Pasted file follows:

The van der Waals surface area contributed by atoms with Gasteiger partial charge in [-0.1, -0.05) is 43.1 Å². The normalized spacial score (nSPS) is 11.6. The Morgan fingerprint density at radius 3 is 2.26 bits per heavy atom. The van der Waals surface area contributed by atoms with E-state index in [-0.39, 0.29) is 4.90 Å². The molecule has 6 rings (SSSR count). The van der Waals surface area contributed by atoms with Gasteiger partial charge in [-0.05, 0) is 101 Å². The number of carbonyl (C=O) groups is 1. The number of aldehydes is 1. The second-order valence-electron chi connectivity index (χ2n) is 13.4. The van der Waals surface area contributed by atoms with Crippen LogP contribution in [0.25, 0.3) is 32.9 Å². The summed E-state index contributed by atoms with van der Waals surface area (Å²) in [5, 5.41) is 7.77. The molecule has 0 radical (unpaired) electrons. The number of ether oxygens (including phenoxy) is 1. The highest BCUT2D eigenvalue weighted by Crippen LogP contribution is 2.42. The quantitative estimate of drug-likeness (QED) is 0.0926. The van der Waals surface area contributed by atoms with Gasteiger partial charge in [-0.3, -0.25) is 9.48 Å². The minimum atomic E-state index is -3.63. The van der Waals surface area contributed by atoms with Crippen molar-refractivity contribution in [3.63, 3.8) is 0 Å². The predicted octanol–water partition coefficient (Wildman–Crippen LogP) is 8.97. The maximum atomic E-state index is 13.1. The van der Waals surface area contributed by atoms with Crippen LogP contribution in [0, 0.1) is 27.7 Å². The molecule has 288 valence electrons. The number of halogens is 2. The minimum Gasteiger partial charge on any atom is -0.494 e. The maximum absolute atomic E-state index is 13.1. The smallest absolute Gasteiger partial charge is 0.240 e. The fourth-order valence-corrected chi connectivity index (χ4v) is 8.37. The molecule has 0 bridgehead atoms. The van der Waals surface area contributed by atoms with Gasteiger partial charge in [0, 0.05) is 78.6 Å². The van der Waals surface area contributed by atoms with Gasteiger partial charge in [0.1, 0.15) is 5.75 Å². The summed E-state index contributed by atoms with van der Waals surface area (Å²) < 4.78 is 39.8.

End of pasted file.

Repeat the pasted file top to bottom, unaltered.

The van der Waals surface area contributed by atoms with Gasteiger partial charge in [-0.1, -0.05) is 43.1 Å². The normalized spacial score (nSPS) is 11.6. The Morgan fingerprint density at radius 3 is 2.26 bits per heavy atom. The van der Waals surface area contributed by atoms with E-state index in [-0.39, 0.29) is 4.90 Å². The molecule has 6 rings (SSSR count). The van der Waals surface area contributed by atoms with Gasteiger partial charge in [-0.05, 0) is 101 Å². The number of carbonyl (C=O) groups is 1. The number of aldehydes is 1. The second-order valence-electron chi connectivity index (χ2n) is 13.4. The van der Waals surface area contributed by atoms with Crippen LogP contribution in [0.25, 0.3) is 32.9 Å². The summed E-state index contributed by atoms with van der Waals surface area (Å²) in [5, 5.41) is 7.77. The molecule has 0 radical (unpaired) electrons. The number of ether oxygens (including phenoxy) is 1. The highest BCUT2D eigenvalue weighted by Crippen LogP contribution is 2.42. The quantitative estimate of drug-likeness (QED) is 0.0926. The van der Waals surface area contributed by atoms with Gasteiger partial charge in [-0.3, -0.25) is 9.48 Å². The minimum atomic E-state index is -3.63. The van der Waals surface area contributed by atoms with Crippen molar-refractivity contribution in [3.63, 3.8) is 0 Å². The predicted octanol–water partition coefficient (Wildman–Crippen LogP) is 8.97. The maximum atomic E-state index is 13.1. The van der Waals surface area contributed by atoms with Crippen LogP contribution in [0, 0.1) is 27.7 Å². The molecule has 288 valence electrons. The number of halogens is 2. The minimum Gasteiger partial charge on any atom is -0.494 e. The maximum absolute atomic E-state index is 13.1. The smallest absolute Gasteiger partial charge is 0.240 e. The fourth-order valence-corrected chi connectivity index (χ4v) is 8.37. The molecule has 0 bridgehead atoms. The van der Waals surface area contributed by atoms with Gasteiger partial charge in [0, 0.05) is 78.6 Å². The van der Waals surface area contributed by atoms with Gasteiger partial charge in [0.1, 0.15) is 5.75 Å². The summed E-state index contributed by atoms with van der Waals surface area (Å²) < 4.78 is 39.8.